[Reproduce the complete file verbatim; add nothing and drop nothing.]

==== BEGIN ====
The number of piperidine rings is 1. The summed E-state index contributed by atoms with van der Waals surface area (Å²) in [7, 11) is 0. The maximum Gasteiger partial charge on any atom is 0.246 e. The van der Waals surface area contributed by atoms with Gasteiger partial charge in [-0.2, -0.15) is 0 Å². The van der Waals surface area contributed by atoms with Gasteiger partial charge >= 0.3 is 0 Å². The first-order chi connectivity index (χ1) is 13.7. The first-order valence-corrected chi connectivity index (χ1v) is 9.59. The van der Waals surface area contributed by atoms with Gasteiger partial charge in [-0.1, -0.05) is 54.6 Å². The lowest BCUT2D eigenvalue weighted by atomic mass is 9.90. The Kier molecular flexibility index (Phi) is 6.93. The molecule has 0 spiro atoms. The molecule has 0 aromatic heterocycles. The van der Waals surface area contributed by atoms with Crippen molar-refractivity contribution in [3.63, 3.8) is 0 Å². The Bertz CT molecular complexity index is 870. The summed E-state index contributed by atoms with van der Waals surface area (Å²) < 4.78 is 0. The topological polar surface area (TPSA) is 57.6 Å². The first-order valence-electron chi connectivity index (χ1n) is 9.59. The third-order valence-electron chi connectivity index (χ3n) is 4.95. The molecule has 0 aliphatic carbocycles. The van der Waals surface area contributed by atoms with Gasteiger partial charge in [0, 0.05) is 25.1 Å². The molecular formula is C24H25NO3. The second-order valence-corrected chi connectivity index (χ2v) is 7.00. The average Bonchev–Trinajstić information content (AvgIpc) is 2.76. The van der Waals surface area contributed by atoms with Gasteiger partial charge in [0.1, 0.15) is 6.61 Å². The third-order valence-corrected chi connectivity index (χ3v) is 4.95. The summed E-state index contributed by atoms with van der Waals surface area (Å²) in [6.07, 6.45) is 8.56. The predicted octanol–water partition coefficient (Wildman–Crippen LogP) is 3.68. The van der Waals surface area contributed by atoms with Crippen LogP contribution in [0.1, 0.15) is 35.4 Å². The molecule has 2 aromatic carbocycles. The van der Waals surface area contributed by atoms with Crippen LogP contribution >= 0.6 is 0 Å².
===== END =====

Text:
The number of piperidine rings is 1. The summed E-state index contributed by atoms with van der Waals surface area (Å²) in [7, 11) is 0. The maximum Gasteiger partial charge on any atom is 0.246 e. The van der Waals surface area contributed by atoms with Gasteiger partial charge in [-0.2, -0.15) is 0 Å². The van der Waals surface area contributed by atoms with Gasteiger partial charge >= 0.3 is 0 Å². The first-order chi connectivity index (χ1) is 13.7. The first-order valence-corrected chi connectivity index (χ1v) is 9.59. The van der Waals surface area contributed by atoms with Gasteiger partial charge in [-0.1, -0.05) is 54.6 Å². The lowest BCUT2D eigenvalue weighted by atomic mass is 9.90. The Kier molecular flexibility index (Phi) is 6.93. The molecule has 0 spiro atoms. The molecule has 0 aromatic heterocycles. The van der Waals surface area contributed by atoms with Crippen molar-refractivity contribution in [3.63, 3.8) is 0 Å². The Bertz CT molecular complexity index is 870. The summed E-state index contributed by atoms with van der Waals surface area (Å²) < 4.78 is 0. The topological polar surface area (TPSA) is 57.6 Å². The first-order valence-electron chi connectivity index (χ1n) is 9.59. The third-order valence-electron chi connectivity index (χ3n) is 4.95. The molecule has 0 aliphatic carbocycles. The van der Waals surface area contributed by atoms with Gasteiger partial charge in [0, 0.05) is 25.1 Å². The molecular formula is C24H25NO3. The second-order valence-corrected chi connectivity index (χ2v) is 7.00. The average Bonchev–Trinajstić information content (AvgIpc) is 2.76. The van der Waals surface area contributed by atoms with Gasteiger partial charge in [0.1, 0.15) is 6.61 Å². The third-order valence-corrected chi connectivity index (χ3v) is 4.95. The summed E-state index contributed by atoms with van der Waals surface area (Å²) in [6.07, 6.45) is 8.56. The predicted octanol–water partition coefficient (Wildman–Crippen LogP) is 3.68. The van der Waals surface area contributed by atoms with Crippen LogP contribution in [0.1, 0.15) is 35.4 Å². The molecule has 2 aromatic carbocycles. The van der Waals surface area contributed by atoms with Crippen LogP contribution >= 0.6 is 0 Å².